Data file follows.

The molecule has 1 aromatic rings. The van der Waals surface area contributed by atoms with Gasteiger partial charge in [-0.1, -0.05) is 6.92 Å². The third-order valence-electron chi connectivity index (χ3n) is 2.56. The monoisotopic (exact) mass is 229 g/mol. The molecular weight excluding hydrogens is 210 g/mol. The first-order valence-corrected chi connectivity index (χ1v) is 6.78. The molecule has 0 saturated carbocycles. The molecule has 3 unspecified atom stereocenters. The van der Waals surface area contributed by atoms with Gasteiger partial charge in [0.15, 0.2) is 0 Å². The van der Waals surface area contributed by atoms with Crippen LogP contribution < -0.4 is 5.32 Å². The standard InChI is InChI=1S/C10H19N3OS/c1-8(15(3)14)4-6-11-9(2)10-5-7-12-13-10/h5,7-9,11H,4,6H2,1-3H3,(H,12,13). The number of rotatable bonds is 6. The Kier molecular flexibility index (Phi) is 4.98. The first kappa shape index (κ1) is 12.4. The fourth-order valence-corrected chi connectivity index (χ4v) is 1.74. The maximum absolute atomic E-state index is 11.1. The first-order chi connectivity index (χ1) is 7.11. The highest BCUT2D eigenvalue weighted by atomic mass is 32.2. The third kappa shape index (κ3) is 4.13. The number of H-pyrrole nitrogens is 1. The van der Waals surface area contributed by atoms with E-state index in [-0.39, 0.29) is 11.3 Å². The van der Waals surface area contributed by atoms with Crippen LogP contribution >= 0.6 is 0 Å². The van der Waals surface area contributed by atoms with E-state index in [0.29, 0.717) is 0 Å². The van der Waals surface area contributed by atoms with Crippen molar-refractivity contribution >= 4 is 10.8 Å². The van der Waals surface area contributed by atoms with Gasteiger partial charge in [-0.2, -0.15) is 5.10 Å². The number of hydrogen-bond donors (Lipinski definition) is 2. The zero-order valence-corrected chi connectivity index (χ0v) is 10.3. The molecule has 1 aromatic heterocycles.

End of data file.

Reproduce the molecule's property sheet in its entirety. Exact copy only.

The molecule has 1 aromatic rings. The van der Waals surface area contributed by atoms with Gasteiger partial charge in [-0.1, -0.05) is 6.92 Å². The third-order valence-electron chi connectivity index (χ3n) is 2.56. The monoisotopic (exact) mass is 229 g/mol. The molecular weight excluding hydrogens is 210 g/mol. The first-order valence-corrected chi connectivity index (χ1v) is 6.78. The molecule has 0 saturated carbocycles. The molecule has 3 unspecified atom stereocenters. The van der Waals surface area contributed by atoms with Gasteiger partial charge in [0.15, 0.2) is 0 Å². The van der Waals surface area contributed by atoms with Crippen LogP contribution < -0.4 is 5.32 Å². The standard InChI is InChI=1S/C10H19N3OS/c1-8(15(3)14)4-6-11-9(2)10-5-7-12-13-10/h5,7-9,11H,4,6H2,1-3H3,(H,12,13). The number of rotatable bonds is 6. The Kier molecular flexibility index (Phi) is 4.98. The first kappa shape index (κ1) is 12.4. The fourth-order valence-corrected chi connectivity index (χ4v) is 1.74. The maximum absolute atomic E-state index is 11.1. The first-order chi connectivity index (χ1) is 7.11. The highest BCUT2D eigenvalue weighted by atomic mass is 32.2. The third kappa shape index (κ3) is 4.13. The number of H-pyrrole nitrogens is 1. The van der Waals surface area contributed by atoms with E-state index in [-0.39, 0.29) is 11.3 Å². The van der Waals surface area contributed by atoms with Crippen LogP contribution >= 0.6 is 0 Å². The van der Waals surface area contributed by atoms with E-state index in [0.29, 0.717) is 0 Å². The van der Waals surface area contributed by atoms with Crippen molar-refractivity contribution >= 4 is 10.8 Å². The van der Waals surface area contributed by atoms with Gasteiger partial charge in [-0.2, -0.15) is 5.10 Å². The number of hydrogen-bond donors (Lipinski definition) is 2. The zero-order valence-corrected chi connectivity index (χ0v) is 10.3. The molecule has 1 aromatic heterocycles.